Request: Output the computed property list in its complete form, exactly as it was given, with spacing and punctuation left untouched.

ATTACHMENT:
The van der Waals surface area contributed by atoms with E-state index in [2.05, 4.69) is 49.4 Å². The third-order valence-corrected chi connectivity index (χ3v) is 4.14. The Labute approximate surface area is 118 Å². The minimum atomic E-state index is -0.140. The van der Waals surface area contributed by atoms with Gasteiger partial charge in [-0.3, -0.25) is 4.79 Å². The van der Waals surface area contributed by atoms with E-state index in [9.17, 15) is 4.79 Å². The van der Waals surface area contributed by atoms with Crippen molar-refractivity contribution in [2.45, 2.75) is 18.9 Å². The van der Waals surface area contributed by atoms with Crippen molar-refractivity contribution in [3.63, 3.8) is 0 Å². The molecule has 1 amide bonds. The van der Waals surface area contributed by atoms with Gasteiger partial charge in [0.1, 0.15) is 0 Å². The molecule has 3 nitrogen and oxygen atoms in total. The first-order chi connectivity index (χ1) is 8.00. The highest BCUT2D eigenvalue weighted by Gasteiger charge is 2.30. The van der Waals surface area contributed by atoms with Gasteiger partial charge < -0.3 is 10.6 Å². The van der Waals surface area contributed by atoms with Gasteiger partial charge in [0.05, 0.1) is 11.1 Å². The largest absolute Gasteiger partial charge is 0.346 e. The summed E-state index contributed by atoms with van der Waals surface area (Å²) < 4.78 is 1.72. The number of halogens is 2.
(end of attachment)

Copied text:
The van der Waals surface area contributed by atoms with E-state index in [2.05, 4.69) is 49.4 Å². The third-order valence-corrected chi connectivity index (χ3v) is 4.14. The Labute approximate surface area is 118 Å². The minimum atomic E-state index is -0.140. The van der Waals surface area contributed by atoms with Gasteiger partial charge in [-0.3, -0.25) is 4.79 Å². The van der Waals surface area contributed by atoms with E-state index in [9.17, 15) is 4.79 Å². The van der Waals surface area contributed by atoms with Crippen molar-refractivity contribution in [2.45, 2.75) is 18.9 Å². The van der Waals surface area contributed by atoms with Crippen molar-refractivity contribution in [3.63, 3.8) is 0 Å². The molecule has 1 amide bonds. The van der Waals surface area contributed by atoms with Gasteiger partial charge in [0.1, 0.15) is 0 Å². The molecule has 3 nitrogen and oxygen atoms in total. The first-order chi connectivity index (χ1) is 8.00. The highest BCUT2D eigenvalue weighted by Gasteiger charge is 2.30. The van der Waals surface area contributed by atoms with Gasteiger partial charge < -0.3 is 10.6 Å². The van der Waals surface area contributed by atoms with Gasteiger partial charge in [0.05, 0.1) is 11.1 Å². The largest absolute Gasteiger partial charge is 0.346 e. The summed E-state index contributed by atoms with van der Waals surface area (Å²) < 4.78 is 1.72. The number of halogens is 2.